Our network

Weather

Tornado-Like System Hit North Las Vegas

Strong winds tore the tiles off roofs, uprooted trees, damaged cars and caused a power outage in North Las Vegas Tuesday night.

The tornado-type system known as down burst winds hit a neighborhood near Simmons Street and Ann Road just after 11 p.m.

One group of North Las Vegas firefighters were in their fire station when the system hit, tearing tiles off the roof. The firefighters said it sounded like a train was on the roof.

No one was hurt in the system. The total cost of the damage is not known.  

 

Problems with Pipes at NLV Elementary School

 

The freezing temperatures have caused all kinds of trouble with pipes around southern Nevada.

The Clark County School District had to send a water truck to a school in North Las Vegas because of a broken or frozen water pipes Monday.

According to CCSD, students at Vincent Triggs Elementary School were given bottled water, and water truck was used to make sure the bathrooms could be used.

Weather Forces Classes to be Cancelled at Desert Rose High School

The wet weather is forcing the Clark County School District to cancel classes at Desert Rose High School in North Las Vegas.

Classes for both the regular high school and the adult program will be cancelled for Thursday. There will also be no classes Friday because of a district-wide professional development for teachers.

According to North Las Vegas Police, there are no roads closed in that section of the city. 

Rain Sweeps Across Southern Nevada

Rain Sweeps Across Southern Nevada

Pictures of rain and flooding have been pouring in all day from viewers around the Las Vegas Valley. Forecasters say southern Nevada should brace for another round between 8 and 11 p.m. Tuesday.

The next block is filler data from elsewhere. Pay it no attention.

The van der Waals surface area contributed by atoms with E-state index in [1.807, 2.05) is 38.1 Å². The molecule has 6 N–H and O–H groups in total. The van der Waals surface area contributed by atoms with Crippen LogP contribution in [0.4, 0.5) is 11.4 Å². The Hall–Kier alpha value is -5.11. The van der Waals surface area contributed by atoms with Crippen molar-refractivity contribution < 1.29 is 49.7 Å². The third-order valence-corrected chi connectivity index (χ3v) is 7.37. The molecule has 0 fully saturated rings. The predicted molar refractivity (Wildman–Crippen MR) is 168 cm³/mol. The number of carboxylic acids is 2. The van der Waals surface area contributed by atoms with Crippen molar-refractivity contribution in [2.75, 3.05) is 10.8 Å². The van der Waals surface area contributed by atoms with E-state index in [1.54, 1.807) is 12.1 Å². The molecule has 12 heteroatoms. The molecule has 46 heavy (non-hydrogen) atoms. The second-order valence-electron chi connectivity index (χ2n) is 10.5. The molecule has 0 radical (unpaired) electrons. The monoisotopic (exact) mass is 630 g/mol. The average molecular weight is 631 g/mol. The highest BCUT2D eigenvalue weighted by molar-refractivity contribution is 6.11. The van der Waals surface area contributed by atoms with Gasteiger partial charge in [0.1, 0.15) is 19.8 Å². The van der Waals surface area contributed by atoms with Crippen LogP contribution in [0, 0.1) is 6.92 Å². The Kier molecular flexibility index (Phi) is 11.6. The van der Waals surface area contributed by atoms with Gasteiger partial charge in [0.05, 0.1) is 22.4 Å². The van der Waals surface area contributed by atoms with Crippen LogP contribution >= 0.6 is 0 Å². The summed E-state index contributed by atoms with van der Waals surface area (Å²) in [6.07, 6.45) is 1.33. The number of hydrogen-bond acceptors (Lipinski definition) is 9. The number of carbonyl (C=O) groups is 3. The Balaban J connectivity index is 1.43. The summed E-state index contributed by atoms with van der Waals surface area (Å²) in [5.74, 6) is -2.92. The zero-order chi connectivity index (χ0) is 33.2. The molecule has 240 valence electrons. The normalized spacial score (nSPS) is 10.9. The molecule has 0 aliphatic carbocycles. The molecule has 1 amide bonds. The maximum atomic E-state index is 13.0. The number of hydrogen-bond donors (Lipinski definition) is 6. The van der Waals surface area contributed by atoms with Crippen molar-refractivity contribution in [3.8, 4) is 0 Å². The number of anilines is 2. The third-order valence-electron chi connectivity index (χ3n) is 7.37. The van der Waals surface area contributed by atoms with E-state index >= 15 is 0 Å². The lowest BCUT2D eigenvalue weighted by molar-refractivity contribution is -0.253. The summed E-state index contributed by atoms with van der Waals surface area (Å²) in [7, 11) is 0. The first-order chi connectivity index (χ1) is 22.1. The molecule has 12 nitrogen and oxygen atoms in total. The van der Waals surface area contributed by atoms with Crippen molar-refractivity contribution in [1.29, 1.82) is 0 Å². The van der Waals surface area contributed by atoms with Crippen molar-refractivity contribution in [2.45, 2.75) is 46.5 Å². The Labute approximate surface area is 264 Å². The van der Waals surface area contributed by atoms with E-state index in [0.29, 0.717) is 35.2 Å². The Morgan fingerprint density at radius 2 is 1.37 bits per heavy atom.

County Opens Cooling Stations for Hot Weekend

County Opens Cooling Stations for Hot Weekend

As temperatures are expected to reach or exceed 110 degrees this weekend, additional cooling stations will be open to the public in an effort to move the homeless and other individuals out of the heat, and to keep them hydrated.

The cooling stations are in addition to the Southern Nevada Regional Planning Coalition’s Inclement Weather Shelter Program, which provides seasonal shelter on an as-needed basis. The program also provides funding for long-term day shelters during the summer.

The National Weather Service, in partnership with the Clark County Coroner and the Regional Initiatives Office, has developed a graduated heat index which shows when people are most vulnerable to the heat. When the weather reaches these “Extreme Weather” thresholds, cooling stations are made available to the homeless and others to provide a safe place to escape from the heat and receive water.